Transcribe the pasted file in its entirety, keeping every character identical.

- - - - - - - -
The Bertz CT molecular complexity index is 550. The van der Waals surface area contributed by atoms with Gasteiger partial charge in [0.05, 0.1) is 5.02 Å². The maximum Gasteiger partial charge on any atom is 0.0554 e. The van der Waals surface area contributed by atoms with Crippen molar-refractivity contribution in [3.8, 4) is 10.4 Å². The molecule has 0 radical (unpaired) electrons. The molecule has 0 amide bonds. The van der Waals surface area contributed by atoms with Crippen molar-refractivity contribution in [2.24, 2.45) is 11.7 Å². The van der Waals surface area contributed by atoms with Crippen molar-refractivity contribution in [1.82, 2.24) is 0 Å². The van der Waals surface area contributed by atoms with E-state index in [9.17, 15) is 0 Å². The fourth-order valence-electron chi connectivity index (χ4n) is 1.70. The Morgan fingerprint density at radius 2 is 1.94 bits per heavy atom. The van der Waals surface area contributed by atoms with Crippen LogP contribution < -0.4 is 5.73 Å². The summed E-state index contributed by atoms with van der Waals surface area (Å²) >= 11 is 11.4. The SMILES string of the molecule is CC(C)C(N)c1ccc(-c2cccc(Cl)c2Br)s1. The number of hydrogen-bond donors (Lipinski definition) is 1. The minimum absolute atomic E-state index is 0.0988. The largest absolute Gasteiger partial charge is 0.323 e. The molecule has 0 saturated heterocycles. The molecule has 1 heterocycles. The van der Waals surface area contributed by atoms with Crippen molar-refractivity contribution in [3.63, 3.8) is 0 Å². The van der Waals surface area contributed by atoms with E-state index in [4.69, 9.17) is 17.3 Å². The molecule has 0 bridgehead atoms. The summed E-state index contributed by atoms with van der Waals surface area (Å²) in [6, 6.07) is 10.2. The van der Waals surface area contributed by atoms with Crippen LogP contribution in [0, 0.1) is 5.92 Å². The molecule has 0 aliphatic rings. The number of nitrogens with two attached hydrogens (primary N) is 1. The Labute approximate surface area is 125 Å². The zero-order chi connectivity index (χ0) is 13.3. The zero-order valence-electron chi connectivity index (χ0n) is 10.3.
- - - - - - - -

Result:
The Bertz CT molecular complexity index is 550. The van der Waals surface area contributed by atoms with Gasteiger partial charge in [0.05, 0.1) is 5.02 Å². The maximum Gasteiger partial charge on any atom is 0.0554 e. The van der Waals surface area contributed by atoms with Crippen molar-refractivity contribution in [3.8, 4) is 10.4 Å². The molecule has 0 radical (unpaired) electrons. The molecule has 0 amide bonds. The van der Waals surface area contributed by atoms with Crippen molar-refractivity contribution in [2.24, 2.45) is 11.7 Å². The van der Waals surface area contributed by atoms with Crippen molar-refractivity contribution in [1.82, 2.24) is 0 Å². The van der Waals surface area contributed by atoms with E-state index in [9.17, 15) is 0 Å². The fourth-order valence-electron chi connectivity index (χ4n) is 1.70. The Morgan fingerprint density at radius 2 is 1.94 bits per heavy atom. The van der Waals surface area contributed by atoms with Crippen LogP contribution < -0.4 is 5.73 Å². The summed E-state index contributed by atoms with van der Waals surface area (Å²) >= 11 is 11.4. The SMILES string of the molecule is CC(C)C(N)c1ccc(-c2cccc(Cl)c2Br)s1. The number of hydrogen-bond donors (Lipinski definition) is 1. The minimum absolute atomic E-state index is 0.0988. The largest absolute Gasteiger partial charge is 0.323 e. The molecule has 0 saturated heterocycles. The molecule has 1 heterocycles. The van der Waals surface area contributed by atoms with Crippen molar-refractivity contribution in [3.63, 3.8) is 0 Å². The van der Waals surface area contributed by atoms with E-state index in [4.69, 9.17) is 17.3 Å². The molecule has 0 bridgehead atoms. The summed E-state index contributed by atoms with van der Waals surface area (Å²) in [6, 6.07) is 10.2. The van der Waals surface area contributed by atoms with Crippen LogP contribution in [0, 0.1) is 5.92 Å². The molecule has 0 aliphatic rings. The number of nitrogens with two attached hydrogens (primary N) is 1. The Labute approximate surface area is 125 Å². The zero-order chi connectivity index (χ0) is 13.3. The zero-order valence-electron chi connectivity index (χ0n) is 10.3.